The Hannah Elizabeth was built in 1829 in Stoningham, Connecticut. She was a two-masted schooner, 67 feet long and 20 feet wide and was armed with three cannons; two 6-pounders and one 4-pounder.
In 1835, she was carring trade supplies and munitions from New Orleans to Matagorda. Part of the shipment was for Colonel Fannin and the newly formed Texan Army. On November 19, the Mexican warship Montezuma sighted the Hannah Elizabeth and took up chase. The Hannah Elizabeth tried to enter Pass Cavallo to seek shelter in Matagorda Bay but she ran aground on a sandbar. The Montezuma began firing on the Hannah Elizabeth and the crew realized they were about to be captured carrying contraband, so they threw most of the cargo overboard.
The cargo included 500 muskets, 2 field cannons, gunpowder and ammunition. The Montezuma’s crew proceeded to board the Hannah Elizabeth capturing her crew and leaving a small crew from the Montezuma onboard to guard the stranded ship. During the evening severe weather forced the Montezuma to retreat, at which time a small Texas ship, William Robbins, recaptured the Hannah Elizabeth. A complete salvage of the vessel and her remaining cargo was thwarted when the vessel rolled over and broke up in the breakers.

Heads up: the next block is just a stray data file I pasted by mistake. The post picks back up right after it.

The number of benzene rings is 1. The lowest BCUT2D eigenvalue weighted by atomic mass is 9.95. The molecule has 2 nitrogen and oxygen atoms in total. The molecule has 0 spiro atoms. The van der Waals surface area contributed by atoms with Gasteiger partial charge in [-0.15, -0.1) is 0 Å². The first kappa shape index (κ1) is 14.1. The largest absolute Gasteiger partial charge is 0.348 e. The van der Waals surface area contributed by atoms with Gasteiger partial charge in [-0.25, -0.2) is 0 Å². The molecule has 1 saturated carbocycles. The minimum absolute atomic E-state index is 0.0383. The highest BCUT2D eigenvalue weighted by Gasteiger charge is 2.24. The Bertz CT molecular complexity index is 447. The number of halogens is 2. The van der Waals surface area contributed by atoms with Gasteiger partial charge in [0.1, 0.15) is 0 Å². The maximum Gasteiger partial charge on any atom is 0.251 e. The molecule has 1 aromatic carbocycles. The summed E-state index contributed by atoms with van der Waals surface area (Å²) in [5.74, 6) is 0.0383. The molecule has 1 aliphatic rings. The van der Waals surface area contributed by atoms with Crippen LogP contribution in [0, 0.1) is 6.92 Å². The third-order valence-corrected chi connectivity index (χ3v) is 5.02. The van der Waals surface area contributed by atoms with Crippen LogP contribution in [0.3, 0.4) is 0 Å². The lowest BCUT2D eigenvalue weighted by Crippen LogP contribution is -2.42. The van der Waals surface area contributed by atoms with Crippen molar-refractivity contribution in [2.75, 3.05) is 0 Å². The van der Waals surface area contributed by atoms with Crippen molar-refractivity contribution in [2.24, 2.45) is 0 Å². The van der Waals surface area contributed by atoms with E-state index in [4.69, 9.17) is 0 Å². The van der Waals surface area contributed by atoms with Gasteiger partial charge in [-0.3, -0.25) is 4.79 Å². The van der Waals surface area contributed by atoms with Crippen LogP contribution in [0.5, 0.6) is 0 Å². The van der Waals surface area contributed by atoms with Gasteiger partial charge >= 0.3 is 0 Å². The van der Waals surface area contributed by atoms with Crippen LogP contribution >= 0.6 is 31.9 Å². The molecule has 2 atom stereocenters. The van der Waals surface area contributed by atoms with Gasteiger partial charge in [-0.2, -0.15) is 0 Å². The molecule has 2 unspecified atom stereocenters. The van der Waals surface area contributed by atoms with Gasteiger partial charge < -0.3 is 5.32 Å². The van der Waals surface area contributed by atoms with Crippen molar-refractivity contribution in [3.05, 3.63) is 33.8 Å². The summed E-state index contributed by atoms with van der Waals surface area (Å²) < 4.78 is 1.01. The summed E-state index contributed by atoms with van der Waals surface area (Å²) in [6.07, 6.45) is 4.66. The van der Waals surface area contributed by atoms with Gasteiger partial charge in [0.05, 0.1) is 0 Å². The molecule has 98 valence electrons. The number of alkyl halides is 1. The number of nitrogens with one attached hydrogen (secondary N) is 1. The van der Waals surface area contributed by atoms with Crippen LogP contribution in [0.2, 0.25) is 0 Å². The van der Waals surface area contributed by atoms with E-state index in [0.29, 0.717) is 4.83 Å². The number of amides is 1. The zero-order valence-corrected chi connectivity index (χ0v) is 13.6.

During the 1999 expedition to find the 2nd La Salle ship the L’Aimable, a shipwreck was found and explored that lay near the entrance into Pass Cavallo. In 2001 divers from the Texas Historical Commission and Texas A&M explored the site and recovered over 200 artifacts, including the remains of muskets, cannonballs, lead shot, and many other military items that were dated from the early 1800’s. It is believed that this shipwreck is the Hannah Elizabeth.